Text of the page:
Management of Borderline ovarian tumours
Borderline ovarian tumours (BOT) are defined as growths
that have some, but not all, characteristics of malignant
ovarian tumours. The decisive characteristic is the lack of
a destructive invasion of the stroma. In most cases, ovarian
carcinoma is in stage III/IV when diagnosed, while most
BOT are diagnosed in stage I/II. The overall 15-year survival
rate is around 99% for BOT diagnosed in stage I/II, falling
to 30–50% for those diagnosed in stage III. In the presence
of BOT, so-called peritoneal implants are frequently described,
which are found at the outer surface with primary
proliferations in 70–80% of cases. When implants are
found it is important to determine their nature. Most
implants are noninvasive, but in 6–10% of patients they
are invasive, substantially lowering the survival rate.
The therapy leans heavily on the clinical management of
ovarian carcinoma and is directed at definitive staging,
i. e. complete or maximum debulking. As the women affected
are often young, it is essential to take account of any
desire for children when surgery is planned and carried out.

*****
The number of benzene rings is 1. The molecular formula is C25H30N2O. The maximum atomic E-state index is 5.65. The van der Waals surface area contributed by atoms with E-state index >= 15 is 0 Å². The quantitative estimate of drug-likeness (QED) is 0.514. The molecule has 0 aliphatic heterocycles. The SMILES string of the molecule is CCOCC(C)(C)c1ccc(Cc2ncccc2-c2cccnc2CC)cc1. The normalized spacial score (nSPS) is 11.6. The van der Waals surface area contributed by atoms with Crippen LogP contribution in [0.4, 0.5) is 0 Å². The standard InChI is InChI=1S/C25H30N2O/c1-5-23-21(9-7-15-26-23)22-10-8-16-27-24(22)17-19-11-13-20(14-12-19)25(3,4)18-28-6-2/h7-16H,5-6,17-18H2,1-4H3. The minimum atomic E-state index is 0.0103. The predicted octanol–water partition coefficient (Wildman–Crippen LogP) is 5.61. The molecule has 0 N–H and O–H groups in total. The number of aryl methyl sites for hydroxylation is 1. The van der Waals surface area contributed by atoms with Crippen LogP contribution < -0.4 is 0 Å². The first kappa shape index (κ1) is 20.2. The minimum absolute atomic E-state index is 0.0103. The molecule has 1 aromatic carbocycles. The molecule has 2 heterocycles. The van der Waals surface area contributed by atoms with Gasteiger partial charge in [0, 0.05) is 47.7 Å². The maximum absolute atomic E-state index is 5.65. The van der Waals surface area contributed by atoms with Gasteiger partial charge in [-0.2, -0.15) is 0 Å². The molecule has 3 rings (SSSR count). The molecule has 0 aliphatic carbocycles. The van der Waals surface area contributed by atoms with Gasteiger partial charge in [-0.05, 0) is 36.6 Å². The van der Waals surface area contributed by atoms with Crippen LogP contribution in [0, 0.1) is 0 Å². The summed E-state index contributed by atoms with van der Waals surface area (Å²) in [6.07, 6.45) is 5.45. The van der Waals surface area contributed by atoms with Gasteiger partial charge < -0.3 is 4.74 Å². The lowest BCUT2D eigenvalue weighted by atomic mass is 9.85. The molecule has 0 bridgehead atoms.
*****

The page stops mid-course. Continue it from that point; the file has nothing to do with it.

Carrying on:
Routine performance of lymphadenectomy even when the
lymph nodes are unremarkable cannot be recommended.
As a rule no adjuvant therapy is indicated. Some authors
recommend platinumcontaining chemotherapy if residual
tumour persists after surgery or in the case of recurrence.
After-care should continue to the end of each patient?s life.
CME Prakt Fortbild Gynakol Geburtsmed Gynakol
Endokrinol 2016; 12(2): 172–183
Borderline ovarian tumour, management of borderline,
prognose of borderline ovarian tumour, diagnosis of
borderline ovarian tumour, treatment of borderline
Luisa Kretzschmar1, Carsten Denkert2, Jalid Sehouli1
1 Klinik für Gynäkologie, Charité – Universitätsmedizin Berlin, Berlin
2 Institut für Pathologie, Charité – Universitätsmedizin Berlin, Berlin
Reviewer: Oumar Camara, Bad Langensalza,
und Jacek Grabowski, Berlin
Kretschmar L. Therapiemanagement ... Gynakol Geburtsmed Gynakol Endokrinol 2016; 12(2): 172–183 publiziert 31.7.2016 www.akademos.de/gyn ©akademos Wissenschaftsverlag 2016 ISSN 1614-8533